minimalism as a lifestyle.
It is an honour to be a guest blogger on ASVH, as I have been reading this blog myself for quite a while. I was excited when Amanda asked me, but also nervous as I was aware that she has quite a following. This space that I am allowed to fill today is going discuss a topic that is dear to my heart and has been for a couple of years now. I am talking about minimalism.
Wouldn’t it be great to live on a beach without all the materialistic things that are weighing us down? Leaving back stress and all the unimportant things in our lives?
But also without escaping to the beach scenario, we can minimize. Minimalism is often misunderstood. For me, it is not about being strict and restricting yourself. It's about being mindful - to yourself and your surroundings. Reacting and caring about relationships and the environment about you.
Opposite to common believe minimalism is not about forcing anyone to get rid of all one's belongings, mindlessly throw stuff out just to own and live with next to nothing in the end. It is a lot more and can be applied it to all aspects of life.
But let's start at the beginning. I had three encounters with the concept of minimalism in my life. Those led me to start my blog to share my journey to a simpler maybe even purer life. I hope to give inspiration to others with the hope of providing some insight into the concept. Why and how it can be adopted. That it doesn't have to be strict, restrictive and weird.
"Minimalism is a lifestyle that helps people question what things add value to their lives." - Joshua Fields Millburn & Ryan Nicodemus
Joshua and Ryan have brought the concept of minimalism to the attention of society, but the concept has been, also in your life, even if you do not recognise it.
The first time I encountered some parts of minimalism was when my mother told me I had to sort through my toys and give some to charity. The ones I wasn't playing with anymore. We applied this concept to everything I owned when I got older. Everything that would not be used or did not give me any joy anymore had to go. And I can still remember, that I surprisingly felt better and much more content every time I gave some of my belongings away.
Applying minimalism to your life cannot be done by a handbook. It is not a fashion trend, that has to be used in every aspect of your life. Minimalism is different from person to person. Everyone prioritises different things and values.
It is a tool to find inner peace, happiness, freedom, bliss - whatever you may call it. It makes you prioritise.
The core problem does not lie with stuff and possessions itself, but rather how we treat and what meaning we give them. Take a quick guess, why are most rich people not happier than the average paid employee? Precisely, because materialistic things beyond a particular stage and money above a certain income, does not improve happiness or makes life better. (Yes, there are studies about this). There is a cap and going beyond that makes you indifferent or in some cases makes you worse. Those people forget to look after their mental and physical health, they burn out, don't see a purpose in their life anymore and some fall into depression.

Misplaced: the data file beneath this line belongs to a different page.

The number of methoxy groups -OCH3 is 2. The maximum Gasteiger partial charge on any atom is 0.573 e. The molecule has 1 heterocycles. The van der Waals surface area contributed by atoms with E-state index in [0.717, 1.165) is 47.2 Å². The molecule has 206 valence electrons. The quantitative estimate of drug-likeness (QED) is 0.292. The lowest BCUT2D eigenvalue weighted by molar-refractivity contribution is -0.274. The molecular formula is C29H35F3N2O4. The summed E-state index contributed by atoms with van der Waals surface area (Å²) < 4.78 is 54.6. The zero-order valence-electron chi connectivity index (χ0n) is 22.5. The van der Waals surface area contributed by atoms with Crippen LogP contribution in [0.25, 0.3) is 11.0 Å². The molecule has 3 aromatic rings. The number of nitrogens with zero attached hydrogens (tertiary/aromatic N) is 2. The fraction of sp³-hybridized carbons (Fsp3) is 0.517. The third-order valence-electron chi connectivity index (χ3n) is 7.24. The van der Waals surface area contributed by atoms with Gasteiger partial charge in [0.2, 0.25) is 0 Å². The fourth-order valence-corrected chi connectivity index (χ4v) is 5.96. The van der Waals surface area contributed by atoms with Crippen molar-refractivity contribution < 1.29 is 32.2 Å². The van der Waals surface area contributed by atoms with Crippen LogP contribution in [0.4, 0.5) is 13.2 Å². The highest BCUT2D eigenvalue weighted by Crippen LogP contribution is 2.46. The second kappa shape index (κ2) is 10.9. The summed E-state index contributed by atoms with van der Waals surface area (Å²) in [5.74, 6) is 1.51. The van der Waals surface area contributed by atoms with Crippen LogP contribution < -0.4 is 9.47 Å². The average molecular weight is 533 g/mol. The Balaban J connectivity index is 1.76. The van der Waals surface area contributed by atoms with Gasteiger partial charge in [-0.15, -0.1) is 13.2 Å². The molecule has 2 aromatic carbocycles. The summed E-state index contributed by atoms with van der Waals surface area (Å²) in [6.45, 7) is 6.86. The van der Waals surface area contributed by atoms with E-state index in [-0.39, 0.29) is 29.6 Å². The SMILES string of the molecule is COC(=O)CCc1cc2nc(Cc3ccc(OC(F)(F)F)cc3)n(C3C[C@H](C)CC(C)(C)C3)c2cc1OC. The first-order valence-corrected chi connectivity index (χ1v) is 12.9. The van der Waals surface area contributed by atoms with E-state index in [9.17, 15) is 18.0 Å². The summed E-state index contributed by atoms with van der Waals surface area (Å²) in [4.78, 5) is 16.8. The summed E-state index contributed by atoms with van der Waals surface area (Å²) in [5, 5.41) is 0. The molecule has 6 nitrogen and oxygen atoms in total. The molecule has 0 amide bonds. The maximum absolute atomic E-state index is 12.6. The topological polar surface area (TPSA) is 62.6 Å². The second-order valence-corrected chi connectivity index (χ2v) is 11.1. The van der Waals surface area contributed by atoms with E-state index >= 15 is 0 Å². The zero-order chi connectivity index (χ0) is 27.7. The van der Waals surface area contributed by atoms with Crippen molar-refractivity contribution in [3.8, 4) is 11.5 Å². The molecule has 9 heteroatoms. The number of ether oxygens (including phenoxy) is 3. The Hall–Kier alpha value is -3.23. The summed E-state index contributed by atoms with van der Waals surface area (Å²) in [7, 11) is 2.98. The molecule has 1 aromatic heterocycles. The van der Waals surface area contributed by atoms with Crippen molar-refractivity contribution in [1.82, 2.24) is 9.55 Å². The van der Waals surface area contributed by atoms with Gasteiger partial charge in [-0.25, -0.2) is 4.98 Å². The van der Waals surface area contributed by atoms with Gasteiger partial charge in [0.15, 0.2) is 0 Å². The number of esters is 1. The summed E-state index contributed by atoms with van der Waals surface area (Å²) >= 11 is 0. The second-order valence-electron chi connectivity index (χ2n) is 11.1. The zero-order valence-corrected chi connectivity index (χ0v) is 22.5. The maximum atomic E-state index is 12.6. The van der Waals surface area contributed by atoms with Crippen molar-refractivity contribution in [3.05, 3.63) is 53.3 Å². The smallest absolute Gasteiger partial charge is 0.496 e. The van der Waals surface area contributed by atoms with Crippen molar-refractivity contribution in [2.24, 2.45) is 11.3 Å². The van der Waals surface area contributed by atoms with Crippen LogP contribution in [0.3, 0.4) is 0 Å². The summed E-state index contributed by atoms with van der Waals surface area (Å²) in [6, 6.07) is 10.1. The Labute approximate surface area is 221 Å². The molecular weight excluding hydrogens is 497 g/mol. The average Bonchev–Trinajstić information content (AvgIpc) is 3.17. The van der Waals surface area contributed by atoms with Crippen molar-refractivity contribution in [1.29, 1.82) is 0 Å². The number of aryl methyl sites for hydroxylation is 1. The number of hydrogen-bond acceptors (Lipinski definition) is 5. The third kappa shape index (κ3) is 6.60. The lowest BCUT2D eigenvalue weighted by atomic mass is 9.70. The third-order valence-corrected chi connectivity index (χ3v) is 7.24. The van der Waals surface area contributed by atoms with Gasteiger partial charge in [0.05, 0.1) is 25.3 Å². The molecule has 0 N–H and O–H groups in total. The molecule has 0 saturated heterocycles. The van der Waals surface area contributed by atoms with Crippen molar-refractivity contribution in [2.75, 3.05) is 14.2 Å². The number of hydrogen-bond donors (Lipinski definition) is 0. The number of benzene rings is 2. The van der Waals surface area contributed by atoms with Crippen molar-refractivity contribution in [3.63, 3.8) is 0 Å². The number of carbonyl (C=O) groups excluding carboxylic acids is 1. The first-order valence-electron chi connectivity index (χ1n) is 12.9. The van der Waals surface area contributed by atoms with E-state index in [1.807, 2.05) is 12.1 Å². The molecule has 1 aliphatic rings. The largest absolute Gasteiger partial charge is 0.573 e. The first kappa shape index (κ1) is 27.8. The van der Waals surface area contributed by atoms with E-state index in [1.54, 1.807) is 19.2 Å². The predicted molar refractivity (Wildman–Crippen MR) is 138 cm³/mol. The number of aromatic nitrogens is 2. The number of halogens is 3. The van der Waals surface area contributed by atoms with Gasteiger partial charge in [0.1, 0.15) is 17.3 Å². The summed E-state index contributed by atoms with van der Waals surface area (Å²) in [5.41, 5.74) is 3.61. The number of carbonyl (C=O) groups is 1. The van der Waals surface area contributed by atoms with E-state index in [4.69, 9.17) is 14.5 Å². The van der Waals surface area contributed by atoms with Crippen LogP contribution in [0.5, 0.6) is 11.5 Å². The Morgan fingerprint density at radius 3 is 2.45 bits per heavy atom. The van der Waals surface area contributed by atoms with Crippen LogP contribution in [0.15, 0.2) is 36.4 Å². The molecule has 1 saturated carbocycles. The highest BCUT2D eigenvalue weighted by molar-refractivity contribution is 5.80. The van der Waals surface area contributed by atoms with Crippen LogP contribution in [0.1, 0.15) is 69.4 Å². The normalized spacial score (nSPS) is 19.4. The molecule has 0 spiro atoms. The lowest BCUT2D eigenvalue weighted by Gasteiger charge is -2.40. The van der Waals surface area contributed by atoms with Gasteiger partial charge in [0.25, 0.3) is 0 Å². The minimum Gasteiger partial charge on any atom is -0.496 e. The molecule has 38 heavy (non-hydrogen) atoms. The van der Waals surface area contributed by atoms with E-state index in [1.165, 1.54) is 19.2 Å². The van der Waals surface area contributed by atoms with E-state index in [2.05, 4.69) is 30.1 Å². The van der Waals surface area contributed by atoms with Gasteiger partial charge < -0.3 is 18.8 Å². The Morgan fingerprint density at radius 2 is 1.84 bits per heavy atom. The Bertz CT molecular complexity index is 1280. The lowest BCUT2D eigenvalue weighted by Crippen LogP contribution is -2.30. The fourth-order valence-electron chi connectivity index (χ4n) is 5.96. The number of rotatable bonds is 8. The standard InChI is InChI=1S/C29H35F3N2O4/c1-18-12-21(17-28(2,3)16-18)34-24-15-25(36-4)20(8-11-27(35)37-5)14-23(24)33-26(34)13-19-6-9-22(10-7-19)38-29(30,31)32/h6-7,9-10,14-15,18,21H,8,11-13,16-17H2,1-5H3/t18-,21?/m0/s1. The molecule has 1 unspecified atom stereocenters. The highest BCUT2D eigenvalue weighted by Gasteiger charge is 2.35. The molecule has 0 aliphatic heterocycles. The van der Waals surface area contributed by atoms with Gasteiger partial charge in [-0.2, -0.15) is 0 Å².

But let's not get too negative here. If you want to own a nice car, have your own apartment/house/estate, go for it! If you want to climb the corporate ladder and build your own family, that is amazing! But while doing this, why not employ the tool called "Minimalism" to make mindful decisions?
I am by no means at the end of this journey, because it certainly is a journey with ups and downs. Sometimes you go one steps forward and two backwards. But that is just life.
My second encounter with minimalism was when a friend gave me this book called "The life-changing magic of tidying up". This is a book written by the Japanese cleaning consultant Marie Kondo provides you with a method called KonMari which is explained step by step. It takes you through organising, sorting and simplifying your belongings in your household. A good read, sometimes a little bit over the top, but her main concept is that everything that does not add value to your life should maybe find a place elsewhere. Recognise that concept from somewhere?
Eating healthy, exploring veganism, trying different diets and recipes, I have been interested in a healthy lifestyle since I moved out. At some point it hit me, happiness and contentedness do not come solely from working out and what you put into your body. A big part of it is mental, how to handle stress and how you live. Which brings me to my latest significant encounter when I watched the documentation about Minimalism on a late night when I couldn't sleep (it is available on Netflix and really worth a watch). This documentation brought me back on the path that I had strayed from and made me start my blog. Because sharing is caring.
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